1. Hi, Dan - As a person who is one of those "farmers" that undoubtedly makes you bristle, I'm compelled to comment. Your post made me a little defensive at first, but I hope this response doesn't come across as defensive. That said, please don't paint part-time farmers with too broad a brush. Some of us have jobs outside the farm (or have other retirement income, whatever), but we care about all who make some or all of their living farming. Business people (farmers or others) understand the necessity of some level of profit as both a measure of the value of goods/services provided and as a necessity to sustain the economic side of an enterprise. We do the planning and hard work necessary to make a profit. Conscientious business people who straddle farm and non-farm work streams bring new revenue and new perspectives to the table, without compromising product quality or pricing. We care about farmers and farming! Different people farm for different reasons - and that's OK. But let's not divide the community up - we're stronger working together than we are being suspicious or critical of one another. Dan, if I read too much into your post, I apologize in advance - thanks for opening the dialog.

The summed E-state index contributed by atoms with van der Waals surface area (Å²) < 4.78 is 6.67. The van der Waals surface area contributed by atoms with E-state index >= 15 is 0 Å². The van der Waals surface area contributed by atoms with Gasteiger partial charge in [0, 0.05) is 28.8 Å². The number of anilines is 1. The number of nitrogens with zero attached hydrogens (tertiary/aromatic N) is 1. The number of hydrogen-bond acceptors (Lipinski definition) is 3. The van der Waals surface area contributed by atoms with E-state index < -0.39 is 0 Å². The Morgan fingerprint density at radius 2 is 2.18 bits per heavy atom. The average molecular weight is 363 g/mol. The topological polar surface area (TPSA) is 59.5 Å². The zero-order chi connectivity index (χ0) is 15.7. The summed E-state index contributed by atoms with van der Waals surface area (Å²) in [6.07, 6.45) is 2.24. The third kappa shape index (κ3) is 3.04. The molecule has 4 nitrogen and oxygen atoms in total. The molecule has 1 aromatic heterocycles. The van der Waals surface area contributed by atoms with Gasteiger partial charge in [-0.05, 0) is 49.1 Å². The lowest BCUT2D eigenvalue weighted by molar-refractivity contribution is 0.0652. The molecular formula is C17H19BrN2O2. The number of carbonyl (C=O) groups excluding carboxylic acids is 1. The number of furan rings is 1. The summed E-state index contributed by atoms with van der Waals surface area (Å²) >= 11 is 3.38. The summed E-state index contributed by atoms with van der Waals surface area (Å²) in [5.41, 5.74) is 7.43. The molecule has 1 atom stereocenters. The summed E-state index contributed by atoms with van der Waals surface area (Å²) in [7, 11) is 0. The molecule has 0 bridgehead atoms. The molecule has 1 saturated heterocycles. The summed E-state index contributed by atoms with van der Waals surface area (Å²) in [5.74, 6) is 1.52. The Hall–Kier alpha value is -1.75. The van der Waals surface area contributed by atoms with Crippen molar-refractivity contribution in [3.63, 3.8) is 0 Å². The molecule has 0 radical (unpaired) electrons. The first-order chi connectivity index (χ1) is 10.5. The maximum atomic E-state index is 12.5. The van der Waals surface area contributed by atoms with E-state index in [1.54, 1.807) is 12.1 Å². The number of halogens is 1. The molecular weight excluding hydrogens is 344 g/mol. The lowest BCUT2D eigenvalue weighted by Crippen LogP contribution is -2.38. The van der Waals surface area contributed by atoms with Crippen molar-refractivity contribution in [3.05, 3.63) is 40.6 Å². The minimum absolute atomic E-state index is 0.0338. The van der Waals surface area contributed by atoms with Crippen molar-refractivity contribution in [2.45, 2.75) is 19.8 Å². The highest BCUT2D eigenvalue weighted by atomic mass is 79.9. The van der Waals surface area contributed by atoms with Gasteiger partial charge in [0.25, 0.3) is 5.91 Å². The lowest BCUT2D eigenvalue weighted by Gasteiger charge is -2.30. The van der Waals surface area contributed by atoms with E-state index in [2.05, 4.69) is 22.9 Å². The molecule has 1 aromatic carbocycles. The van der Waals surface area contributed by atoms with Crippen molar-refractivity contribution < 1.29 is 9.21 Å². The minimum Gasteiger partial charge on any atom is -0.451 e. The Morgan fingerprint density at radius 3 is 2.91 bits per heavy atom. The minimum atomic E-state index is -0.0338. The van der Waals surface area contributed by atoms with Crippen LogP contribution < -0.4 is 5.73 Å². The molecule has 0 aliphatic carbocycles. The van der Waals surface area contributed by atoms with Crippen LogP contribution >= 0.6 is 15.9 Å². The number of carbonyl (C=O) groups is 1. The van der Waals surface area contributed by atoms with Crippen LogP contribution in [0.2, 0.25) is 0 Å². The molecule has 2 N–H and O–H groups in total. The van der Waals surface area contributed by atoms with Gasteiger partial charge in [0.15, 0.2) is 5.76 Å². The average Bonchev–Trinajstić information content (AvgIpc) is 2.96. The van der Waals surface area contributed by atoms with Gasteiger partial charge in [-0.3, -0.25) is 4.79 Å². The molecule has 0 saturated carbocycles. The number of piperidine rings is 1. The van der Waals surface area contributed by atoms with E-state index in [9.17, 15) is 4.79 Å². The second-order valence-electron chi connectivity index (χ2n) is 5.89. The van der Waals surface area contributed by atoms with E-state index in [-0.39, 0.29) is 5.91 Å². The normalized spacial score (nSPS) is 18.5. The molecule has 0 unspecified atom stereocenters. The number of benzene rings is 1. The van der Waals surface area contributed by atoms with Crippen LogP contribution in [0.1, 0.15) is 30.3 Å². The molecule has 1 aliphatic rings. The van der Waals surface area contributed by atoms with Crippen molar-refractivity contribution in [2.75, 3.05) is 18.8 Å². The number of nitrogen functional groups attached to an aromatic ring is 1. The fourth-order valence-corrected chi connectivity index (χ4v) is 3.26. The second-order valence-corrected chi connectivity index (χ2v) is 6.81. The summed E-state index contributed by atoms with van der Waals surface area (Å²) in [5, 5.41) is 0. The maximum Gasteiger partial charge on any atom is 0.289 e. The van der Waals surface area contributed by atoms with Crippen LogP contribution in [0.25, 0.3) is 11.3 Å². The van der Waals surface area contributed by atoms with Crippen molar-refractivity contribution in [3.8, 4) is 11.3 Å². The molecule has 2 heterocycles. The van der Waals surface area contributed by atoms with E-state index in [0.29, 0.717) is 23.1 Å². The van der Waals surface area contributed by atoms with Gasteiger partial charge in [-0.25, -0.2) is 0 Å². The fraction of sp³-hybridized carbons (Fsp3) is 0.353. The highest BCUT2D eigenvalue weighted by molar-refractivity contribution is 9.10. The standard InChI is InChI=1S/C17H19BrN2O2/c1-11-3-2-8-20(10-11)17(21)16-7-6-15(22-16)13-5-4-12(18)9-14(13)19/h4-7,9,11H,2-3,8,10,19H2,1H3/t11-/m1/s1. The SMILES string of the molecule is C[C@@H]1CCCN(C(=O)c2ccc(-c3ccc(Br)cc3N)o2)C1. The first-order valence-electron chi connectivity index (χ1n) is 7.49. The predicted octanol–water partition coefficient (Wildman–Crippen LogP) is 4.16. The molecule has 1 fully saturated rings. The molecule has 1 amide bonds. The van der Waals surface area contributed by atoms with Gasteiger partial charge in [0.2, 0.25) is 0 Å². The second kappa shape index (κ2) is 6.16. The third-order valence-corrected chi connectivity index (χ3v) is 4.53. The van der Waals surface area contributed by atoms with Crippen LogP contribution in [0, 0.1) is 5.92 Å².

1. Calvin - thanks for your thoughtful response - not defensive in the least! My intent was not to paint all part-time farmers with the same brush, and I apologize if it came off that way. On the other hand, I have personal experience with downward pressure on my prices that result from "competition" that does not take the time to analyze the economics of their operation. The point I was trying to make (clumsily, I'll admit) was that farming is both a business and an avocation and should be treated as such - whether we're full time or part time! Again, I really appreciate the conversation - thank you!

  2. Economics is not a study of money, but a social science that studies how we allocate resources.

    Profits are the results of allocating resources to the most valuable purpose. If there are no profits we have to ask if there are more valuable ways to spend our resources. For example, a marginal farm vs returning that land to open-space/wildlife/urban uses.

    Farms without profits behave morally unacceptably, like underpaying employees, unsafe working conditions, or short cutting food asfety.

    Ultimately farms should be businesses growing what the public wants badly enough to pay for. Businesses without profits are not viable. Even if you're doing it for fun or education, profits are how you keep score.

  3. Dan, you've articulated something that I bring up in conversations with other small farmers and "hobby" farmers about undercutting the market. I have seen multiple people undercut the market for livestock by selling their animals for far less than production costs, and then complain they don't have enough money to do blood testing/worming/vaccinating/mineral supplementing/proper feeding. I try to point out that's the reason I charge what I do- I'm sure as heck not getting rich on these animals, despite the 15 hour work days seven days a week.